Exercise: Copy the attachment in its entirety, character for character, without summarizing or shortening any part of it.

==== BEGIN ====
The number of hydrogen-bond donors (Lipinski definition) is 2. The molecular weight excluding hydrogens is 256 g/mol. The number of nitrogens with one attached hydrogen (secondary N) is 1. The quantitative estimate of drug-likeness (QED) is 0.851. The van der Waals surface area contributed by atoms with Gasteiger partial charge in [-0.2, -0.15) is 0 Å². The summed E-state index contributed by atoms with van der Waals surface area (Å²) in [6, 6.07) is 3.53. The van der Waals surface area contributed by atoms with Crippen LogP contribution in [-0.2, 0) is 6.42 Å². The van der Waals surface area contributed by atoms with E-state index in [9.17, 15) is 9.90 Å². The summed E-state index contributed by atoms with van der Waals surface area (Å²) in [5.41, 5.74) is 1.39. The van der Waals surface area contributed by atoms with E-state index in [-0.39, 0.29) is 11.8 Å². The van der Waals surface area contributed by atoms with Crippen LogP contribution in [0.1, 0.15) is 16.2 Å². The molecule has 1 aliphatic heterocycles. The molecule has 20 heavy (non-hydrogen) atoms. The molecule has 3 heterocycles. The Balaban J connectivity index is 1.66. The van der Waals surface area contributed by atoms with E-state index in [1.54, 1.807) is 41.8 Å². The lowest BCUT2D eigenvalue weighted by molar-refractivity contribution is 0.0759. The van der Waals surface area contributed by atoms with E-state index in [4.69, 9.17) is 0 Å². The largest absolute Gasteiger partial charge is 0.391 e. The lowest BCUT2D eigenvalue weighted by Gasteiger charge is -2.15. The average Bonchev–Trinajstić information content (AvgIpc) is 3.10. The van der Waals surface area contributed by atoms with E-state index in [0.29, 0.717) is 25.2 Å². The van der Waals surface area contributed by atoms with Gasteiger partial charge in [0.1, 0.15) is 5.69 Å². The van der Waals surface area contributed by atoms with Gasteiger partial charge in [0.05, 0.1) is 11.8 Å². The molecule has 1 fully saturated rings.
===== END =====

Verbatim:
The number of hydrogen-bond donors (Lipinski definition) is 2. The molecular weight excluding hydrogens is 256 g/mol. The number of nitrogens with one attached hydrogen (secondary N) is 1. The quantitative estimate of drug-likeness (QED) is 0.851. The van der Waals surface area contributed by atoms with Gasteiger partial charge in [-0.2, -0.15) is 0 Å². The summed E-state index contributed by atoms with van der Waals surface area (Å²) in [6, 6.07) is 3.53. The van der Waals surface area contributed by atoms with Crippen LogP contribution in [-0.2, 0) is 6.42 Å². The van der Waals surface area contributed by atoms with E-state index in [9.17, 15) is 9.90 Å². The summed E-state index contributed by atoms with van der Waals surface area (Å²) in [5.41, 5.74) is 1.39. The van der Waals surface area contributed by atoms with E-state index in [-0.39, 0.29) is 11.8 Å². The van der Waals surface area contributed by atoms with Crippen LogP contribution in [0.1, 0.15) is 16.2 Å². The molecule has 1 aliphatic heterocycles. The molecule has 20 heavy (non-hydrogen) atoms. The molecule has 3 heterocycles. The Balaban J connectivity index is 1.66. The van der Waals surface area contributed by atoms with E-state index in [1.54, 1.807) is 41.8 Å². The lowest BCUT2D eigenvalue weighted by molar-refractivity contribution is 0.0759. The van der Waals surface area contributed by atoms with E-state index in [4.69, 9.17) is 0 Å². The largest absolute Gasteiger partial charge is 0.391 e. The lowest BCUT2D eigenvalue weighted by Gasteiger charge is -2.15. The average Bonchev–Trinajstić information content (AvgIpc) is 3.10. The van der Waals surface area contributed by atoms with E-state index in [0.29, 0.717) is 25.2 Å². The van der Waals surface area contributed by atoms with Gasteiger partial charge in [0.1, 0.15) is 5.69 Å². The van der Waals surface area contributed by atoms with Gasteiger partial charge in [0.05, 0.1) is 11.8 Å². The molecule has 1 fully saturated rings.